Last week student unions from eight of the 24 colleges shuttered by a faculty strike signed an open letter to the province, calling on the government to intervene. In the letter, they said if the strike wasn’t resolved by Oct. 26, they would head to Queen’s Park.
With the strike still on, eight student leaders, including one from Fanshawe College, have travelled to Toronto for a midday meeting with Advanced Education Minister Deb Matthews.
READ MORE: Ontario colleges’ strike enters second week
Speaking Wednesday, Matthews said she understands the frustration college students are feeling over the ongoing labour dispute that has cancelled classes but says the province needs to let the collective bargaining process work.
There have been no talks between the Ontario Public Service Employees Union and the College Employer Council since Oct. 15 when 12,000 college instructors, counsellors and librarians walked off the job.
While the province has said it will not get involved in the strike, OPSEU president Warren (Smokey) Thomas has a different idea.
“The premier can say to the employer’s side ‘well all right, explain your issues to me, get back to that table, open your mind up a little bit, and do some of the things that the workforce is saying would make education better.’ A lot of these things don’t cost any money,” said Thomas.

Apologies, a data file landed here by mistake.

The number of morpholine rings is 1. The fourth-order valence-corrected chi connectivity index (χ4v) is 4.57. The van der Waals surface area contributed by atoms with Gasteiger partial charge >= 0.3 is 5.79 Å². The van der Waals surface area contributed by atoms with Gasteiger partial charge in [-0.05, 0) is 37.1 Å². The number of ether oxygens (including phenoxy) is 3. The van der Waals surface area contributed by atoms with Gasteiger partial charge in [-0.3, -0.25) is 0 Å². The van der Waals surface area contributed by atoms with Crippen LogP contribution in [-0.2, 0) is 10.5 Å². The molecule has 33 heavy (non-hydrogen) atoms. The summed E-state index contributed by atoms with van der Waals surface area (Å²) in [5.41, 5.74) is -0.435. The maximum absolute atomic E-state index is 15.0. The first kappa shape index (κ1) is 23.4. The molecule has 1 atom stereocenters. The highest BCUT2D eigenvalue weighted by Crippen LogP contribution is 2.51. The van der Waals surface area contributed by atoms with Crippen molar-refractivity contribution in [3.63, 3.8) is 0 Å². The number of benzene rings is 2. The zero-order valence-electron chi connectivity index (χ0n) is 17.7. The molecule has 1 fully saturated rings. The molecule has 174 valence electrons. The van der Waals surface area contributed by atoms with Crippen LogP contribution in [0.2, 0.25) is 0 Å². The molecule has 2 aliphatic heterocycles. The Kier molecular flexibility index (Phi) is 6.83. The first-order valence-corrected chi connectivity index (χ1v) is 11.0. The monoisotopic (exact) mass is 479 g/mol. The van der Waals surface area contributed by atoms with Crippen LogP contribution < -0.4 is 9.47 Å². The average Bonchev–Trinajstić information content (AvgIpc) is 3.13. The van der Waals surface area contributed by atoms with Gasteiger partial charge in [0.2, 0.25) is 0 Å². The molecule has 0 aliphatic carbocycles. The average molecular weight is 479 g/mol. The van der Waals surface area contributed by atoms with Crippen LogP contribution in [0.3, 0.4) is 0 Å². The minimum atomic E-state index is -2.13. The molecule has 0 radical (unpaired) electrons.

If there’s no resolution, the eight student leaders will be attending a rally planned by the College Students Alliance, an independent umbrella group for Ontario’s college attendees, next Wednesday.
Meanwhile, OPSEU local 110, the chapter representing Fanshawe College’s 800 striking faculty, has their own rally planned in London Thursday morning.
“Faculty, friends, family, supporters, anyone who would like to see us get back to the table [are all invited to join]. We’re going to have a rally at Victoria Park [at 11:30 a.m.] and at 1 p.m. we’re going to march to the constituency office of Deb Matthews,” said Daryl Bedford, president of OPSEU local 110. “Now, she probably won’t be there, but we’ll deliver our message, and she might hear it all the way to Toronto. We’re going to deliver the message that we want to get back to the table, no more stalling. She is the minister of advanced education and skills development.”
“She is not an innocent bystander in this.”
The union has asked that the number of full-time faculty match the number of faculty members on contract.
It also called for improvements in job security, and for faculty to have a stronger voice in academic decision making.
“We’re expecting a lot of people. We’re going to be loud and we’re going to send that message. We want to get back to bargaining. We’re ready, willing and able. Any time that call comes, we’ll meet at the table,” said Bedford.
© 2017 Global News, a division of Corus Entertainment Inc.